Tissue specimens (5 mg) were thawed and homogenized. Total RNA was extracted using High Pure RNA isolation kit (Roche, Germany). Last, the light absorbance at 260, 280 and 230 nm was measured using Nano-photometer 2000c (Thermo Science, USA). The RNA samples with optimum A260/A280 ratio and A260/A230 ratio equal or more than 1.7 were selected to synthesize complementary DNA.

Reverse transcription reaction was performed using RevertAid First Strand cDNA Synthesis Kit (Thermo Scientific, Lithuania). Reaction volume was 20 µL including; total RNA (1 μg≈11 µL), RevertAid RT 200 U/µL (1 μL), RiboLock RNase Inhibitor 20 U/µL (1 μL), Random Hexamer primer (1 μL), dNTP Mix 10 mM (2 μL) and Reaction Buffer 5x (4 μL). Then, samples were incubated for 10 min at 25 °C, 60 min at 42 °C and 5 min at 75 °C.

Primer set design

Vimentin and fibronectin genes as fibroblastic markers were selected as target and Glyceraldehyde-3-phosphate dehydrogenase (GAPDH) gene was carefully chosen as internal reference gene. Genes sequence were attained, primers set were designed by Primer3 software. Finally, oligonucleotide sequences were compared and aligned with human whole genome and transcriptom to avoid secondary structure. Oligonucleotide sequences are shown in Table 1(Tab. 1).

Quantitative Real-Time PCR analysis

Real-Time PCR assay based on free dye (SYBR Green-I) was carried out. All reactions were performed by Rotor-Gene Q apparatus (Qiagen, USA). Total volume for PCR reaction was 25 μl and including: 12.5 μl of SYBR Green-I PCR Master Mix 2x (TaKaRa, Japan), 1 μl of forward and reverse oligonucleotide (0.4 μM), 5 μl of cDNA template (60 ng/μl) and ddH2O (5.5 μl). Real-Time PCR programme was 30 sec at 95 °C (Taq enzyme activation), following by 5 sec at 95 °C and 20 sec at 60 °C for 40 repeats and melting curve analysis ramping from 65 °C to 95 °C and rinsing 1 °C per each detection.

Amplification efficiency for target and internal reference genes was validated using 2-fold dilution series of cDNA template as 400, 200, 100, 50, 25 ng. Standard curve was drawn by plotting the logarithmic input cDNA concentration versus mean Threshold Cycle (CT) and the slope was determined. PCR efficiency was calculated using formula; E %= [(10-(1/slope))-1] x 100. Expression level of target genes was calculated using comparative threshold cycle formula. The relative gene expression ratio (R) was calculated based on efficiency (E) and cross point (CP) of tumor tissues versus normal colon tissues using Pfaffl formula (Pfaffl, 2001[13]).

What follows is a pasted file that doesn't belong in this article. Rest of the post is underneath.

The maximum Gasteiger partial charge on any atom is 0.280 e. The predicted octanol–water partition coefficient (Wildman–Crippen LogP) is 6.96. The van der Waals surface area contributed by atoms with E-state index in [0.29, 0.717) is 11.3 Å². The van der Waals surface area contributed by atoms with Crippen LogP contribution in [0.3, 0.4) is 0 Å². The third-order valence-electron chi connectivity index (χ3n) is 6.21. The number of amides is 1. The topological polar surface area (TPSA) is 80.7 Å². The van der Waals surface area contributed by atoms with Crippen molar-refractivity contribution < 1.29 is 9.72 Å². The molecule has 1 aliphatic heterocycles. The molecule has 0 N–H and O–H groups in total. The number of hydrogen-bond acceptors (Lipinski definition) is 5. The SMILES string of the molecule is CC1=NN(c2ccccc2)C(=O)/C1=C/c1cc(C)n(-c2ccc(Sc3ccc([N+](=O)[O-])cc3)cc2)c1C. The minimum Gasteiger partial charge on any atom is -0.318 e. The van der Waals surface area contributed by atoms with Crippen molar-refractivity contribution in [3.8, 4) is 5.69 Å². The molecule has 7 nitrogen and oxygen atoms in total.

Statistical analysis

The statistical procedures were included Mean ratio (M), Standard Deviation (SD), Confidence Intervals (95 % CI), Standard Error of Mean (SEM), Mann-Whitney assay and Kruskal-Wallis test. Mean values and associations between discrete variables were assessed using the ANOVA and the Chi-square (χ2) tests, respectively. The Kaplan-Meier method was used to estimate tumor recurrence or death from CRC. Significance level was set at P value <0.05. All mathematical analyses were performed using statistical package for the social sciences software (SPSS Inc. v. 22).


Demographic data analysis

All CRC patients had no chemotherapy and were in stage I (n=12), stage II (n=18), stage III (n=7), stage IV (n=3) and stage X (n=5). Tumor tissue stages were categorized based on the Union for International Cancer Control (UICC) TNM classification system. The mean tumors' size was 4.70±2.53 cm. The primary site of samples were included cecum (n=10), rectum (n=16), Sigmoid Colon (n=8), Rectosigmoid (n=4), Ascending (n=3), Descending (n=3) and Transverse (n=1). The mean age of the patients was 55±15 years old (range 16-79), with 22 women and 23 men (Table 2(Tab. 2)).

Real-Time RT-PCR validation

The slope of standard curves for VIM, FN and GAPDH genes were determined -3.39, -3.47 and -3.31, respectively (Figure 1(Fig. 1)). PCR efficiency (E) was calculated 97 % for VIM, 94 % for FN and 100 % for GAPDH gene. Melting curve analysis showed the specific amplicon for VIM, FN and GAPDH melted at 86.2 °C, 89.3 °C and 85.5 °C, respectively (Figure 2(Fig. 2)). The results of melting curves were confirmed by gel electrophorese analysis of PCR product.